Our investigation has concluded that your account was accessed using your registered username and password, by a malicious actor from an IP address in Sweden. During this access the malicious actor traded with users to liquidate items from your collection to event tickets, which they later sold to a 3rd party.

Unfortunately, the cards traded could not be recovered as they have entered the greater trade sphere of Magic Online and are with users totally unrelated to your account’s compromise. We have reclaimed the event ticket items sold from your account (1625), those should now be returned to your collection.

We believe your account’s compromise is the result of compromised login information from outside sites or services. We urge you to ensure your login information is unique from service to service to protect you from situations such as these. Unfortunately, we have no further information to provide regarding the malicious actor.

At this time, we consider this investigation closed. Please be aware that the security of your account is your responsibility and that Wizards of the Coast cannot assume responsibility for any potential losses incurred.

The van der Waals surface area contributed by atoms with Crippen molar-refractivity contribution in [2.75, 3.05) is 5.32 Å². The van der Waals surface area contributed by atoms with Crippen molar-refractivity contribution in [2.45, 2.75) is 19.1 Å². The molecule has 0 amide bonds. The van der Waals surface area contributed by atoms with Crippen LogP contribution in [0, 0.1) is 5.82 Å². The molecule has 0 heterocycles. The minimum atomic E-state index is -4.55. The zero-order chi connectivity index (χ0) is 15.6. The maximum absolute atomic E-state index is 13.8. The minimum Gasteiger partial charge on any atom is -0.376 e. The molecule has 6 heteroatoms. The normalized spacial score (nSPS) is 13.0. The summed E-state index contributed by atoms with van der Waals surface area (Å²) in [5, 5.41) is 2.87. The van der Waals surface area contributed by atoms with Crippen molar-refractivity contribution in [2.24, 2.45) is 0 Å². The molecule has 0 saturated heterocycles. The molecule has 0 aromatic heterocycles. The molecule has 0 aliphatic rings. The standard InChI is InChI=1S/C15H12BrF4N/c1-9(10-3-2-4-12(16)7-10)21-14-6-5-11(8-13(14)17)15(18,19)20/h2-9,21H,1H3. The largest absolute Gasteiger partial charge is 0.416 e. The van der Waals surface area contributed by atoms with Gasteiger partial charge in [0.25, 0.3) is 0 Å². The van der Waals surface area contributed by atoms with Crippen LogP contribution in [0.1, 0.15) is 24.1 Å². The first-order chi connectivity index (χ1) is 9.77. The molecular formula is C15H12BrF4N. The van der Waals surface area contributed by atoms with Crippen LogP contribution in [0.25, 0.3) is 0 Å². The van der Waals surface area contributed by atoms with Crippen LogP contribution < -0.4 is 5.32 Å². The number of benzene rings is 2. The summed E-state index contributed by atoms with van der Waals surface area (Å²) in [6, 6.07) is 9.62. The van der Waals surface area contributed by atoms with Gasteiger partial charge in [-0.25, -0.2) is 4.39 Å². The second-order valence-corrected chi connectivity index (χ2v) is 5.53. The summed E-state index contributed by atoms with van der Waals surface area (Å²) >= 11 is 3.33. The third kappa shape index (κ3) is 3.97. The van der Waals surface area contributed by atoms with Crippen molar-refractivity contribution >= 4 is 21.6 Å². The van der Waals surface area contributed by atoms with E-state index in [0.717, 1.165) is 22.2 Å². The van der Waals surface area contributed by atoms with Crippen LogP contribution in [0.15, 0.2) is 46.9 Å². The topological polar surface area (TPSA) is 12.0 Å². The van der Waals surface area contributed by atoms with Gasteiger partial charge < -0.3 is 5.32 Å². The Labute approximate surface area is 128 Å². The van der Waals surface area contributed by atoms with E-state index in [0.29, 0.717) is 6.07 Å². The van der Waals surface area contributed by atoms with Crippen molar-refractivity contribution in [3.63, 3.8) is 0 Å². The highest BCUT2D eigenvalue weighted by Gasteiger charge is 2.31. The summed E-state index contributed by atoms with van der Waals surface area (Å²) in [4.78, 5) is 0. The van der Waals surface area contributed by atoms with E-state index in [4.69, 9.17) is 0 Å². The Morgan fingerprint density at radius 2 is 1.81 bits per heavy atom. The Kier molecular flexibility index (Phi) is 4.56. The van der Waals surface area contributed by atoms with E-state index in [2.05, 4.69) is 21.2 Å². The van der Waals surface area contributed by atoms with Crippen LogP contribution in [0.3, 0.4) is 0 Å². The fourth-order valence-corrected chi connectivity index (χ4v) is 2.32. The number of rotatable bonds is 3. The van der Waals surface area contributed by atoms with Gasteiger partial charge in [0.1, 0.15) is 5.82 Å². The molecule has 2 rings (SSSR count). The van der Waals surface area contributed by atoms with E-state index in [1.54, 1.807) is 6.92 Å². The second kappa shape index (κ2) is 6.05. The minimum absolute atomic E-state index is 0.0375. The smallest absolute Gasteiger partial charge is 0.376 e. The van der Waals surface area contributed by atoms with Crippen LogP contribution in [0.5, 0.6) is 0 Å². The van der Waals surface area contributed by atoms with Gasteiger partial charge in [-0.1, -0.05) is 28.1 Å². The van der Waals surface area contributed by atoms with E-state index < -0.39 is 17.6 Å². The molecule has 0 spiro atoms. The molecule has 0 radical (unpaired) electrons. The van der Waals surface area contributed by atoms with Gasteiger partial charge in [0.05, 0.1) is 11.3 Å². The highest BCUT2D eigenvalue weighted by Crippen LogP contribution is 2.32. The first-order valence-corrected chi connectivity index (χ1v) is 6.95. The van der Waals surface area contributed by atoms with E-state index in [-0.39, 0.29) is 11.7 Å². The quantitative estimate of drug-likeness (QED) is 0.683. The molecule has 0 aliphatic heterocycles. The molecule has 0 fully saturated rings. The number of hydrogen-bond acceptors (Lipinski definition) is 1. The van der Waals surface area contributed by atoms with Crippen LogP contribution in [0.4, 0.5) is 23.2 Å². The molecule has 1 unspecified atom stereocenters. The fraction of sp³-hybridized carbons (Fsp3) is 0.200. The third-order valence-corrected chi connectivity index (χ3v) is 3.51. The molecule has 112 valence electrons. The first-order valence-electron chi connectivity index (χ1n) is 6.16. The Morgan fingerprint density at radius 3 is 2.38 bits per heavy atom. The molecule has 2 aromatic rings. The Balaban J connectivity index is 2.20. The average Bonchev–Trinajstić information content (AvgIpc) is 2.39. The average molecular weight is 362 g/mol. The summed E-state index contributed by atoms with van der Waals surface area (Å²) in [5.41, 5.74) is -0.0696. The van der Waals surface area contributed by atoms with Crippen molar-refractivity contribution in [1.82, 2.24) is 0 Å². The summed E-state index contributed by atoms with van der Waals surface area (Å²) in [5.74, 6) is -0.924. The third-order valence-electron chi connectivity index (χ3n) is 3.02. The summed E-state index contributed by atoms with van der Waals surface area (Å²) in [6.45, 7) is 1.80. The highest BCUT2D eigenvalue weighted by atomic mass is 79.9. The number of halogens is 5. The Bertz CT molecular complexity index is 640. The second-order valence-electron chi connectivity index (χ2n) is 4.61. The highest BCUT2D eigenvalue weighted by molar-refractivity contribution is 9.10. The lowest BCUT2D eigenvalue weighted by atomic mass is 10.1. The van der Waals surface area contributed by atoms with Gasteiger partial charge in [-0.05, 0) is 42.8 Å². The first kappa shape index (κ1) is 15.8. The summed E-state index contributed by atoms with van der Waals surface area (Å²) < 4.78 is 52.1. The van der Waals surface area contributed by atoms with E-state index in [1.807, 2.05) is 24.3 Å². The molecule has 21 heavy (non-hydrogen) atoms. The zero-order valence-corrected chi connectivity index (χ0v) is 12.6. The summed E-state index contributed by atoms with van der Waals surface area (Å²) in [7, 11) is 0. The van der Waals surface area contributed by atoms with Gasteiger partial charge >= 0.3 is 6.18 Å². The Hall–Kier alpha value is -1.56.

Regards,

Magic Online Digital Security

Wizards of the Coast

 

On first reading I completely glossed over the sentence where they mention returning 1625 tickets to my account, but I logged on and there they were. I’m certainly out quite a bit from the process, in terms of time, money, stress, and as it turns out, undue suspicions.

I checked Twitter later that day and found that Andrew Shrout’s case had also been resolved on the same day, and that the thief had also been from the same place. It now seems like too much of a coincidence for it to be anyone but a person unknown to me. If you stole it, are a friend of mine, and are reading this right now, damn. You’re good at this and could probably make way more money doing something legitimate.

My guess, after all of this, is that I made an account on a Magic message board at some point in the last 15 years, and that my credentials were a bit too close to those of my MTGO account. Someone probably got ahold of the wildly unsecured data through there and went on a thieving spree using the information.

If you talked to me at any point in the last month and I seemed distant or out of it, there’s a good chance it was as a result of all this. Maybe I was working through some new information, maybe I had spent the afternoon putting your name on a list. Sorry about all that –  I’m sure if you know me well enough at all, you know what affect doing that kind of thing would have on me, and how relieved I was to discover that the thief was almost certainly not a friend.

Now go change your MTGO password.